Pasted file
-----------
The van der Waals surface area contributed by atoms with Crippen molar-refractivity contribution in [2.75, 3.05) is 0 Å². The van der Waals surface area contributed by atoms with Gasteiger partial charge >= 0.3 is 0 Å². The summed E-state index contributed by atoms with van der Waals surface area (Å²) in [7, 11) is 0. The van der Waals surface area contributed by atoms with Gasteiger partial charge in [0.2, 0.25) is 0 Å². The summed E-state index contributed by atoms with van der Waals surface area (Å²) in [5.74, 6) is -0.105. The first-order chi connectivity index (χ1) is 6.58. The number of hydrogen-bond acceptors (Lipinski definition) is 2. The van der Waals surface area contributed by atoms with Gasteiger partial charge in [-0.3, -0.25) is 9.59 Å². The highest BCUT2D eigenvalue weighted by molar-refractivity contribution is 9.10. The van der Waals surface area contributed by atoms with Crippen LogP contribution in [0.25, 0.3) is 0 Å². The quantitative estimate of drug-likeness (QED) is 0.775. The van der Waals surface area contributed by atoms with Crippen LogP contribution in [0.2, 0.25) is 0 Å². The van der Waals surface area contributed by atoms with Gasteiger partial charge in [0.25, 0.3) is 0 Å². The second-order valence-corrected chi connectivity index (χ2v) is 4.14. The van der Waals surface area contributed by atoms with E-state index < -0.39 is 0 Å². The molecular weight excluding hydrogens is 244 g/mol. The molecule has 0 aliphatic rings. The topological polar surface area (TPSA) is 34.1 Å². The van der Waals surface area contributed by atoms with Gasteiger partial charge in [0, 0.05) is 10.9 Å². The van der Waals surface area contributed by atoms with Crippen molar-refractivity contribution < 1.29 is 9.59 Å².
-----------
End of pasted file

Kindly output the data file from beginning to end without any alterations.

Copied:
The van der Waals surface area contributed by atoms with Crippen molar-refractivity contribution in [2.75, 3.05) is 0 Å². The van der Waals surface area contributed by atoms with Gasteiger partial charge >= 0.3 is 0 Å². The summed E-state index contributed by atoms with van der Waals surface area (Å²) in [7, 11) is 0. The van der Waals surface area contributed by atoms with Gasteiger partial charge in [0.2, 0.25) is 0 Å². The summed E-state index contributed by atoms with van der Waals surface area (Å²) in [5.74, 6) is -0.105. The first-order chi connectivity index (χ1) is 6.58. The number of hydrogen-bond acceptors (Lipinski definition) is 2. The van der Waals surface area contributed by atoms with Gasteiger partial charge in [-0.3, -0.25) is 9.59 Å². The highest BCUT2D eigenvalue weighted by molar-refractivity contribution is 9.10. The van der Waals surface area contributed by atoms with Crippen LogP contribution in [0.25, 0.3) is 0 Å². The quantitative estimate of drug-likeness (QED) is 0.775. The van der Waals surface area contributed by atoms with Crippen LogP contribution in [0.2, 0.25) is 0 Å². The van der Waals surface area contributed by atoms with Gasteiger partial charge in [0.25, 0.3) is 0 Å². The second-order valence-corrected chi connectivity index (χ2v) is 4.14. The van der Waals surface area contributed by atoms with E-state index < -0.39 is 0 Å². The molecular weight excluding hydrogens is 244 g/mol. The molecule has 0 aliphatic rings. The topological polar surface area (TPSA) is 34.1 Å². The van der Waals surface area contributed by atoms with Gasteiger partial charge in [0, 0.05) is 10.9 Å². The van der Waals surface area contributed by atoms with Crippen molar-refractivity contribution < 1.29 is 9.59 Å².